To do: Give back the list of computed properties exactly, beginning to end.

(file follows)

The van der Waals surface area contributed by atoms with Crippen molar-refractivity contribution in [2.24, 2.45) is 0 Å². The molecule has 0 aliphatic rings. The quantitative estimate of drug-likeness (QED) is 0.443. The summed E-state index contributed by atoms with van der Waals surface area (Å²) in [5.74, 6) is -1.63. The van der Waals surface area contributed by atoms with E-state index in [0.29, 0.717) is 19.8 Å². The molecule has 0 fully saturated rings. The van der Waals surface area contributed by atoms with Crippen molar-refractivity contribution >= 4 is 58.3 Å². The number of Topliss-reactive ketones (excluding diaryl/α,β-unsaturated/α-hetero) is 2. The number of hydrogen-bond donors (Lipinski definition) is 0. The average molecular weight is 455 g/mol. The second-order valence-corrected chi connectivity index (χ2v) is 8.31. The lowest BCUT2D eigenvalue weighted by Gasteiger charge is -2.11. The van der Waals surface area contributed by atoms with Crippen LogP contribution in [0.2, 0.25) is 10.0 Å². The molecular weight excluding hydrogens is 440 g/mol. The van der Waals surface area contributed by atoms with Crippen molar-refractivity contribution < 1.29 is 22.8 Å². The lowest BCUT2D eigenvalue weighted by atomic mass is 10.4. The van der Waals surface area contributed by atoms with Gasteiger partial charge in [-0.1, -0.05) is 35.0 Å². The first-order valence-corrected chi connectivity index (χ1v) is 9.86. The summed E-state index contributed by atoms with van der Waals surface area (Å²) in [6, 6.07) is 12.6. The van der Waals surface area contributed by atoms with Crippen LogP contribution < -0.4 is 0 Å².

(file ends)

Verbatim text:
The van der Waals surface area contributed by atoms with Crippen molar-refractivity contribution in [2.24, 2.45) is 0 Å². The molecule has 0 aliphatic rings. The quantitative estimate of drug-likeness (QED) is 0.443. The summed E-state index contributed by atoms with van der Waals surface area (Å²) in [5.74, 6) is -1.63. The van der Waals surface area contributed by atoms with E-state index in [0.29, 0.717) is 19.8 Å². The molecule has 0 fully saturated rings. The van der Waals surface area contributed by atoms with Crippen molar-refractivity contribution >= 4 is 58.3 Å². The number of Topliss-reactive ketones (excluding diaryl/α,β-unsaturated/α-hetero) is 2. The number of hydrogen-bond donors (Lipinski definition) is 0. The average molecular weight is 455 g/mol. The second-order valence-corrected chi connectivity index (χ2v) is 8.31. The lowest BCUT2D eigenvalue weighted by Gasteiger charge is -2.11. The van der Waals surface area contributed by atoms with Crippen LogP contribution in [0.2, 0.25) is 10.0 Å². The molecular weight excluding hydrogens is 440 g/mol. The van der Waals surface area contributed by atoms with Crippen molar-refractivity contribution < 1.29 is 22.8 Å². The lowest BCUT2D eigenvalue weighted by atomic mass is 10.4. The van der Waals surface area contributed by atoms with Gasteiger partial charge in [-0.1, -0.05) is 35.0 Å². The first-order valence-corrected chi connectivity index (χ1v) is 9.86. The summed E-state index contributed by atoms with van der Waals surface area (Å²) in [6, 6.07) is 12.6. The van der Waals surface area contributed by atoms with Crippen LogP contribution < -0.4 is 0 Å².